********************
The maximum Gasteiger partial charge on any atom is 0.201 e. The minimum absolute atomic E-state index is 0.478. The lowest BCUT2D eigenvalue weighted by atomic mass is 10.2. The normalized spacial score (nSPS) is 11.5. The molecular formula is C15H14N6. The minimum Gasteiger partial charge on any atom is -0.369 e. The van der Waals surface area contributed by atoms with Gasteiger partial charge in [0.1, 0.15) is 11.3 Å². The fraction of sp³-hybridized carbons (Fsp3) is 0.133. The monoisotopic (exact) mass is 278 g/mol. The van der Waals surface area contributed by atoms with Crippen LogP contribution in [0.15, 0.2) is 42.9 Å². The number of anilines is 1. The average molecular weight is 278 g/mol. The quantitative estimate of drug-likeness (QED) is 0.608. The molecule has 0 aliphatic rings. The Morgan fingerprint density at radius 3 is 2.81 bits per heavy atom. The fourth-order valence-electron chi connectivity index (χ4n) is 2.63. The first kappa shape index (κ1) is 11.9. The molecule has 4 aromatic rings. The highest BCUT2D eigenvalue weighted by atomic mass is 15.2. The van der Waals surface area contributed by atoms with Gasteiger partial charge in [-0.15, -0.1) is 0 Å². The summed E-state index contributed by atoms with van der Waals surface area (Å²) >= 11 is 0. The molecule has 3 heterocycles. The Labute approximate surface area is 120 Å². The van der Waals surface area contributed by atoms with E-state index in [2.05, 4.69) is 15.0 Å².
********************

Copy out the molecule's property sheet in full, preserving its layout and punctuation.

The maximum Gasteiger partial charge on any atom is 0.201 e. The minimum absolute atomic E-state index is 0.478. The lowest BCUT2D eigenvalue weighted by atomic mass is 10.2. The normalized spacial score (nSPS) is 11.5. The molecular formula is C15H14N6. The minimum Gasteiger partial charge on any atom is -0.369 e. The van der Waals surface area contributed by atoms with Gasteiger partial charge in [0.1, 0.15) is 11.3 Å². The fraction of sp³-hybridized carbons (Fsp3) is 0.133. The monoisotopic (exact) mass is 278 g/mol. The van der Waals surface area contributed by atoms with Crippen LogP contribution in [0.15, 0.2) is 42.9 Å². The number of anilines is 1. The average molecular weight is 278 g/mol. The quantitative estimate of drug-likeness (QED) is 0.608. The molecule has 0 aliphatic rings. The Morgan fingerprint density at radius 3 is 2.81 bits per heavy atom. The fourth-order valence-electron chi connectivity index (χ4n) is 2.63. The first kappa shape index (κ1) is 11.9. The molecule has 4 aromatic rings. The highest BCUT2D eigenvalue weighted by atomic mass is 15.2. The van der Waals surface area contributed by atoms with Gasteiger partial charge in [-0.15, -0.1) is 0 Å². The summed E-state index contributed by atoms with van der Waals surface area (Å²) >= 11 is 0. The molecule has 3 heterocycles. The Labute approximate surface area is 120 Å². The van der Waals surface area contributed by atoms with E-state index in [2.05, 4.69) is 15.0 Å².